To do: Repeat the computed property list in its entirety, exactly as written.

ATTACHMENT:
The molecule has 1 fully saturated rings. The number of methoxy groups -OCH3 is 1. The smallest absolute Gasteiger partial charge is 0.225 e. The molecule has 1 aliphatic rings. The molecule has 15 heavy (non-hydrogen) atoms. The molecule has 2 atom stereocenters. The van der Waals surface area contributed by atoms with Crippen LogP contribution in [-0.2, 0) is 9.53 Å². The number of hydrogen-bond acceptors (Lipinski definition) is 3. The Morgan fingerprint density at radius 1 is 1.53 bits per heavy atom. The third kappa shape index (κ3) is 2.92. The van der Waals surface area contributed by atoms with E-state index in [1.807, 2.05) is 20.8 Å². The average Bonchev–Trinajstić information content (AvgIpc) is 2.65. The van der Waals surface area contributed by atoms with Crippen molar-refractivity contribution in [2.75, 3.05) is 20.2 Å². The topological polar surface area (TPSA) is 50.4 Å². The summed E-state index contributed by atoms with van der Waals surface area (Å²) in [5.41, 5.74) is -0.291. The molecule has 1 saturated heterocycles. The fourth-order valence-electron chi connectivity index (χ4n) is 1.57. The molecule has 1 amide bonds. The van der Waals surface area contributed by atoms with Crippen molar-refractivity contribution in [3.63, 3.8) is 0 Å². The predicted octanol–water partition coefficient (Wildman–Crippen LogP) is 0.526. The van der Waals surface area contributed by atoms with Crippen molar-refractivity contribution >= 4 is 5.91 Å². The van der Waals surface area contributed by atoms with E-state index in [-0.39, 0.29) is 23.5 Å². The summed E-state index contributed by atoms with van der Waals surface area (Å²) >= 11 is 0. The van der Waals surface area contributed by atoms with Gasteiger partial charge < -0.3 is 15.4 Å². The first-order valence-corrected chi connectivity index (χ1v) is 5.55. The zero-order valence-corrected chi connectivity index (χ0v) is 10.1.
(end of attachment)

The molecule has 1 fully saturated rings. The number of methoxy groups -OCH3 is 1. The smallest absolute Gasteiger partial charge is 0.225 e. The molecule has 1 aliphatic rings. The molecule has 15 heavy (non-hydrogen) atoms. The molecule has 2 atom stereocenters. The van der Waals surface area contributed by atoms with Crippen LogP contribution in [-0.2, 0) is 9.53 Å². The number of hydrogen-bond acceptors (Lipinski definition) is 3. The Morgan fingerprint density at radius 1 is 1.53 bits per heavy atom. The third kappa shape index (κ3) is 2.92. The van der Waals surface area contributed by atoms with E-state index in [1.807, 2.05) is 20.8 Å². The average Bonchev–Trinajstić information content (AvgIpc) is 2.65. The van der Waals surface area contributed by atoms with Crippen molar-refractivity contribution in [2.75, 3.05) is 20.2 Å². The topological polar surface area (TPSA) is 50.4 Å². The summed E-state index contributed by atoms with van der Waals surface area (Å²) in [5.41, 5.74) is -0.291. The molecule has 1 saturated heterocycles. The fourth-order valence-electron chi connectivity index (χ4n) is 1.57. The molecule has 1 amide bonds. The van der Waals surface area contributed by atoms with Crippen molar-refractivity contribution in [3.63, 3.8) is 0 Å². The predicted octanol–water partition coefficient (Wildman–Crippen LogP) is 0.526. The van der Waals surface area contributed by atoms with Crippen molar-refractivity contribution >= 4 is 5.91 Å². The van der Waals surface area contributed by atoms with E-state index in [-0.39, 0.29) is 23.5 Å². The summed E-state index contributed by atoms with van der Waals surface area (Å²) >= 11 is 0. The van der Waals surface area contributed by atoms with Gasteiger partial charge < -0.3 is 15.4 Å². The first-order valence-corrected chi connectivity index (χ1v) is 5.55. The zero-order valence-corrected chi connectivity index (χ0v) is 10.1.